1 If the individual involved didn’t receive the drugs by stealing them from a pharmacy or paying them from someone who stole them from a pharmacy, how did he obtain them? I imagine that he purchased them with a fraudulent prescription, and I’d be curious whether he bore the full cost of this or if a healthcare plan paid for a portion of it. Assuming that he did bear the full cost, the law still should not be nullified in his favor unless you believe that upholding the right of individuals to buy pharmaceutical drugs without FDA regulation is worth the harms of jury nullification.

    2 I think the very issue of potential theft/fraud etc. indicates a major reason not to vote for jury nullification even in cases of laws which you disagree with and find unjust. While I personally think that narcotics should be legalized, given that they are not, it is important that the law be applied as effectively, universally, and objectively as possible. The major harm of drug illegalization lies in the penumbral increase of crime (particularly violent crime) around the drug trade and the negative consequences that has for the communities which it effects. By letting a drug dealer go free, the nullifying juror makes the illegal sale of drugs more safe, granting more of an incentive for more people to enter a business which is intensely harmful to the surrounding community. While it is ultimately the criminalization of drug use which causes this unfortunate cycle, that fundamental fact is the not the issue in jury box over which you have control. Your decision is whether or not to apply this general law in a specific case. I take seriously the objection to this view that in convicting this person, you are punishing them without retributive warrant and using them as a means to the end of community safety. Ultimately, though, this person is engaging in conduct which he is not willing to pay the legal price for and which in the current context is harmful to those around him.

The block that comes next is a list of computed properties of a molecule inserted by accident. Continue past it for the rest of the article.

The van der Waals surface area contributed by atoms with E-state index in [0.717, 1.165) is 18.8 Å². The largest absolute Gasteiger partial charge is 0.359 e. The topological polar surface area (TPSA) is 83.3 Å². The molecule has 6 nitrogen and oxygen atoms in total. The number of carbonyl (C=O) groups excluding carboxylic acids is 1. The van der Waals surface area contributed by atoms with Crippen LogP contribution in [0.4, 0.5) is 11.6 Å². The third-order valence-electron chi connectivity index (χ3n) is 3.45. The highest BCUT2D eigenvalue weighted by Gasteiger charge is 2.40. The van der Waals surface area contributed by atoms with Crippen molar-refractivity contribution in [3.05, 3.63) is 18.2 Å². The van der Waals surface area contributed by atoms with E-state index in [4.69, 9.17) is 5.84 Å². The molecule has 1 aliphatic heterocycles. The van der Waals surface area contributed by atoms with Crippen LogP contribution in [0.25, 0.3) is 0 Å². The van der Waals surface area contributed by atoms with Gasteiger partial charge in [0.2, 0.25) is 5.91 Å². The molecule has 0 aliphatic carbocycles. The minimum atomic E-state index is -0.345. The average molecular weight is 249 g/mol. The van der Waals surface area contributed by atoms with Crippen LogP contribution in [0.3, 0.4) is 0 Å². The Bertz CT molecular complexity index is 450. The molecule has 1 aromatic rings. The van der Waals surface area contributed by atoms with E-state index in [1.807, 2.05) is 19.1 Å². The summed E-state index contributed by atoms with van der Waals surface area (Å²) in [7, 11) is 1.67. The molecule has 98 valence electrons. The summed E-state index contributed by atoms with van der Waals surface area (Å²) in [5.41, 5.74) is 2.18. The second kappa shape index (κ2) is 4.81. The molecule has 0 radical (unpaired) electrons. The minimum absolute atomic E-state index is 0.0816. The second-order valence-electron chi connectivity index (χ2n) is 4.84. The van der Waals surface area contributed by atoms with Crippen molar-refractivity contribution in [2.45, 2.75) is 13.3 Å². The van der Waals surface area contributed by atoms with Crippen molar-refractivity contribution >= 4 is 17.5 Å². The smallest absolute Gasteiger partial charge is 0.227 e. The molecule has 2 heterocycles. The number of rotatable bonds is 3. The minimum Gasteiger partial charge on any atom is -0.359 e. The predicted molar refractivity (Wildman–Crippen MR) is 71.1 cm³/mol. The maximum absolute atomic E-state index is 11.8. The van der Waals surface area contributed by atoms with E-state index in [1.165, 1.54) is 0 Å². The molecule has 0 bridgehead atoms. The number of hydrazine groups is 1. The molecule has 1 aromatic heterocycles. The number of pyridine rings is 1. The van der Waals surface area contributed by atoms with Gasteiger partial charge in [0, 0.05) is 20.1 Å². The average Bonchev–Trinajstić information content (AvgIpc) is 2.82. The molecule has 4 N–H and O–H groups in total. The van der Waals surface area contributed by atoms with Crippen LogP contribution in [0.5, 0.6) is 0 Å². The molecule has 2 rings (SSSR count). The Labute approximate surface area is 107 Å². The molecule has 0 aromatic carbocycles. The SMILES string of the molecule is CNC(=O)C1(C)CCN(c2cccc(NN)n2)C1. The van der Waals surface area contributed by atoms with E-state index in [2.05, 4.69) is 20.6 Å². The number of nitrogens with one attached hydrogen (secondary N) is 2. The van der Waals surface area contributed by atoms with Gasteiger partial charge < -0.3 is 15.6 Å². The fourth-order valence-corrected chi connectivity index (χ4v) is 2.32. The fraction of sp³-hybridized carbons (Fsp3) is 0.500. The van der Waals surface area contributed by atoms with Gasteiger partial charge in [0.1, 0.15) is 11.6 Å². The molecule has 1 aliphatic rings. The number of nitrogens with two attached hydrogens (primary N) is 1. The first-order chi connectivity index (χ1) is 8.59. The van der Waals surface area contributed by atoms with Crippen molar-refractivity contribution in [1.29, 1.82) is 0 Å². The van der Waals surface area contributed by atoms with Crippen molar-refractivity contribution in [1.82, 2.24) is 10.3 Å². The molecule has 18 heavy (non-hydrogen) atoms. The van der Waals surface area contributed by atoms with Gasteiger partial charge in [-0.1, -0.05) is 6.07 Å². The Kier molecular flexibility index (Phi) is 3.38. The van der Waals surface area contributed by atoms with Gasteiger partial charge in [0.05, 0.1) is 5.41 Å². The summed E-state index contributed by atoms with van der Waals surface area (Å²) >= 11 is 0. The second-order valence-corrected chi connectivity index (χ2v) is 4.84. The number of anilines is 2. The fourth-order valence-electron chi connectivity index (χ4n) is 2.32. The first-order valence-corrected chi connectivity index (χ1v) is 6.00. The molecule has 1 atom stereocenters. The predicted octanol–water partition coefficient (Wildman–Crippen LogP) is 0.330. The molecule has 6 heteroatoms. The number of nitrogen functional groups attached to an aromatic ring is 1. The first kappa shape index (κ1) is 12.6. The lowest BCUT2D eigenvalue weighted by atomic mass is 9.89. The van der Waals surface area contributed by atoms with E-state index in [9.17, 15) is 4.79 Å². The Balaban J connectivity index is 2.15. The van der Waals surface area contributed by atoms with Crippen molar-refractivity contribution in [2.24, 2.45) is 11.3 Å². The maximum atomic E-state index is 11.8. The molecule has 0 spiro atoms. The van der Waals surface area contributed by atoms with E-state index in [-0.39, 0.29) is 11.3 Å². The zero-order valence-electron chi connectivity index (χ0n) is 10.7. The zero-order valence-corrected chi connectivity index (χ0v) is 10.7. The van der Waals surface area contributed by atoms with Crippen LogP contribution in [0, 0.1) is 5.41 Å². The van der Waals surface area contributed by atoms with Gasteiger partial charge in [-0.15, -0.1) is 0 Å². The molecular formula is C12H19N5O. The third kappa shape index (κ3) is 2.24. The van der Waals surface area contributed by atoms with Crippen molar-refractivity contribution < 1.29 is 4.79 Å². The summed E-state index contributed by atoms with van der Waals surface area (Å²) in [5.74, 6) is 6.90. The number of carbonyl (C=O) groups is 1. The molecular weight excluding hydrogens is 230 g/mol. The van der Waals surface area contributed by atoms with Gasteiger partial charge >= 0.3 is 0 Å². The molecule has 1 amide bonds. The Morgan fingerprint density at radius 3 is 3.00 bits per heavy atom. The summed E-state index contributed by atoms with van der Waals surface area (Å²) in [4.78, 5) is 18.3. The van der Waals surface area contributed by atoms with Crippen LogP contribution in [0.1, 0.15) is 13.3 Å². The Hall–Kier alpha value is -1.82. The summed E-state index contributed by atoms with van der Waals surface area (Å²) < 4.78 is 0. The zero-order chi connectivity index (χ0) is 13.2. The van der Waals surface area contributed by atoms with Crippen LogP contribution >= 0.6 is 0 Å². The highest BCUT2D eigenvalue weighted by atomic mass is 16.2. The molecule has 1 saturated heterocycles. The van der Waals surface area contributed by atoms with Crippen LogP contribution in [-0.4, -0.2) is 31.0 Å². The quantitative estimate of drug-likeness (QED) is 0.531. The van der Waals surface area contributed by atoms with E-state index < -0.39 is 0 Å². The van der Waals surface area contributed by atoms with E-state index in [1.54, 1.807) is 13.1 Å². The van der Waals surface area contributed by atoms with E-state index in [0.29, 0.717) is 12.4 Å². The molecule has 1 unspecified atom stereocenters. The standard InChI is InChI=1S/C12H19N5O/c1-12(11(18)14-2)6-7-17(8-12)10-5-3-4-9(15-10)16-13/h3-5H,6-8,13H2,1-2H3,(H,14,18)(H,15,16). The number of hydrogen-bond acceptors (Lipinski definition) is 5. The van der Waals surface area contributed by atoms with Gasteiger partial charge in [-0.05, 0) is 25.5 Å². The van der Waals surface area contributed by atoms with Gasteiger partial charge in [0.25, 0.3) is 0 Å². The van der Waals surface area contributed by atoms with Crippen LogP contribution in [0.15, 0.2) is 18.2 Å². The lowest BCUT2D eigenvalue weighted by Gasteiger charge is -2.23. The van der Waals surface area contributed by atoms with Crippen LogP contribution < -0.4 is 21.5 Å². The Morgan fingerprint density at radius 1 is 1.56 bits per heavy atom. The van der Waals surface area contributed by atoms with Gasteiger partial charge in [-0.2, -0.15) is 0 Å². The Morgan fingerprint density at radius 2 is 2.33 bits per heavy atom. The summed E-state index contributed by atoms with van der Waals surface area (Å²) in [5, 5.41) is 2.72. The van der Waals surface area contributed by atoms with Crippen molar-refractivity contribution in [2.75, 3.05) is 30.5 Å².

• 33 Nemo // Jun 9, 2006 at 5:49 pm

    “Number Nine: Do you have strong feelings about drugs or drug dealing that might prevent you from objectively applying the law to the facts of the case? [She pauses, and then, as an afterthought] … or about the drug laws, I should add.”

    Answer: “I cannot apply the law to the facts of this case until I hear the facts and the law presented. I will not decide about the case either way until after I hear the facts and law presented.”

    It’s a true statement unless you have already made up your mind to vote guilty or not guilty without knowing what the facts and the law are. It is a true statement even if you think the law that will be presented is abhorrent. It is true because you haven’t yet heard the law and the facts fully presented.

    It may bring more questions. It may get you peremptorily challenged. It won’t get you removed for cause because you have not demonstrated any prejudice in the case. As a general rule, if either attorney’s questions are offensive to your basic sense of justice, it is better to cost them a peremptory challenge than to let them get you removed for cause.